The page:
The advantage of a registry network is precisely that it consists of a network of experts that allows it to function as more than a mere data collection and validation point. The WHO’s Health Metrics Network categorizes a health information system into 6 components (resources, indicators, data sources, data management, information products, and dissemination or use) [22], and these components stand to be addressed more holistically in entities such as registry networks, which also allow for supranational coordination and harmonization. Moreover, given that registries collect hospital discharge records and outpatient records, many of them either do or could collect comorbidity data that are considered to be necessary for a comprehensive picture of public health [19].


To gauge the practical feasibility of sustainable models enabling the collation of accurate and harmonized indicators for intercomparison at the supranational level, experiences and lessons can be drawn from existing, well-established networks. In this regard, ENCR serves as a prime example. We present the network in terms of how it is organized and how it currently operates, especially in view of the associated advantages and disadvantages.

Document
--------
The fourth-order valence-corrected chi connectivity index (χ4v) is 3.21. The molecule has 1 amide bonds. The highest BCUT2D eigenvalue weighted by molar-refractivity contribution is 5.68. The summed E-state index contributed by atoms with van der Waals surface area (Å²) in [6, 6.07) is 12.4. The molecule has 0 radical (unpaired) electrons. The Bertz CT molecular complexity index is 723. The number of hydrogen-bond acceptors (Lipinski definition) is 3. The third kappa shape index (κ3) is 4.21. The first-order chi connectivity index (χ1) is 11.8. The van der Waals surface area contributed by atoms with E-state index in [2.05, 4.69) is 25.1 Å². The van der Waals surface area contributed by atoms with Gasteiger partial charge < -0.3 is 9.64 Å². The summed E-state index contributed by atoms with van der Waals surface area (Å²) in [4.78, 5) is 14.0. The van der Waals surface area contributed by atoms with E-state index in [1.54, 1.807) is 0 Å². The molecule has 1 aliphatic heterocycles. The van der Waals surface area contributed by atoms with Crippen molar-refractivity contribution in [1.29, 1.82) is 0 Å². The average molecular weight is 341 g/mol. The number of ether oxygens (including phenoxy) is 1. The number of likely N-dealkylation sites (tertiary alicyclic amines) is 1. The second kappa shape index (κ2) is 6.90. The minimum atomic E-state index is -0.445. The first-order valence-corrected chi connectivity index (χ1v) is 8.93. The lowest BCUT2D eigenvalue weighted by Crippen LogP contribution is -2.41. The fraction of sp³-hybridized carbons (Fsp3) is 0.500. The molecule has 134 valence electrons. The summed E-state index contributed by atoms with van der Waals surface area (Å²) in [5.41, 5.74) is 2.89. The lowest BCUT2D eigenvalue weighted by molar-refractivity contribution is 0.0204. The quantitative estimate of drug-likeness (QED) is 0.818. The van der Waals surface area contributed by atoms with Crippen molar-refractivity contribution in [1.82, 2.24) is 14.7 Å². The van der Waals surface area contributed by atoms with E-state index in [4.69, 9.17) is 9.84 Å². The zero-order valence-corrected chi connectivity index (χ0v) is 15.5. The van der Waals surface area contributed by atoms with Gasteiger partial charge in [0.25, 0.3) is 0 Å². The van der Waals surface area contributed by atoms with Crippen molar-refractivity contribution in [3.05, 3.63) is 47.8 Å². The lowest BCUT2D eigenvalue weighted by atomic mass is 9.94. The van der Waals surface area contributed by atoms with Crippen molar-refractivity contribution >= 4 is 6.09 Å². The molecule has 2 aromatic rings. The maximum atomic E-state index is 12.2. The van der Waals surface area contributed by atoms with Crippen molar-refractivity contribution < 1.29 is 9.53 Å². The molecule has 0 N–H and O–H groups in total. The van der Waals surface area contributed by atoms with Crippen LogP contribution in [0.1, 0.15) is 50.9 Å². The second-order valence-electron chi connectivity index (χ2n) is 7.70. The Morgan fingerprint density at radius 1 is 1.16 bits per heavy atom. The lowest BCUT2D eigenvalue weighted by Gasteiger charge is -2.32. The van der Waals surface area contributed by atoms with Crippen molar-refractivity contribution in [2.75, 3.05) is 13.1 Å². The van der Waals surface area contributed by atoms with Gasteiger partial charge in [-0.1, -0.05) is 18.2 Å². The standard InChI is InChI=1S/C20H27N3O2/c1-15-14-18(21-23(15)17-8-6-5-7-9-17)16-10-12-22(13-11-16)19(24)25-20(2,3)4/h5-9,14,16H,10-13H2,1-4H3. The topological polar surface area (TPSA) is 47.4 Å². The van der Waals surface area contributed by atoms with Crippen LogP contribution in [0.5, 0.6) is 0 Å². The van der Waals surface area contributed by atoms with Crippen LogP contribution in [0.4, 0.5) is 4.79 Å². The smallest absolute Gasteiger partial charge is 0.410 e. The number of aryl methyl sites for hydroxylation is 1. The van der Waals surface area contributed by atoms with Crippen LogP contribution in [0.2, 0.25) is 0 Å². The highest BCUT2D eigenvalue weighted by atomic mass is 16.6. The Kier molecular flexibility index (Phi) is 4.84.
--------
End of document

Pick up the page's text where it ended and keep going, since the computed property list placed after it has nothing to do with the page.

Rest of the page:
The members of ENCR are national or local CRs. They are not always public authorities. The participation of registries in ENCR is voluntary and has been promoted by EU initiatives since the 1990s. The funding for participation in the network is obtained from the budgets of each registry and from EU cofinancing.

The organizational structure of ENCR consists of a steering committee, with a 3-year rolling mandate. Members are either elected by the member registries or nominated by some of the participant bodies. The steering committee is responsible for prioritizing the issues facing the network and establishing working groups comprising individuals with specific skills or experience from the individual registries. Examples include review and revision of coding recommendations, agreement of data validation rules, and harmonization of variables extending the common data set. The steering committee is assisted by a secretariat that provides administrative and technical support.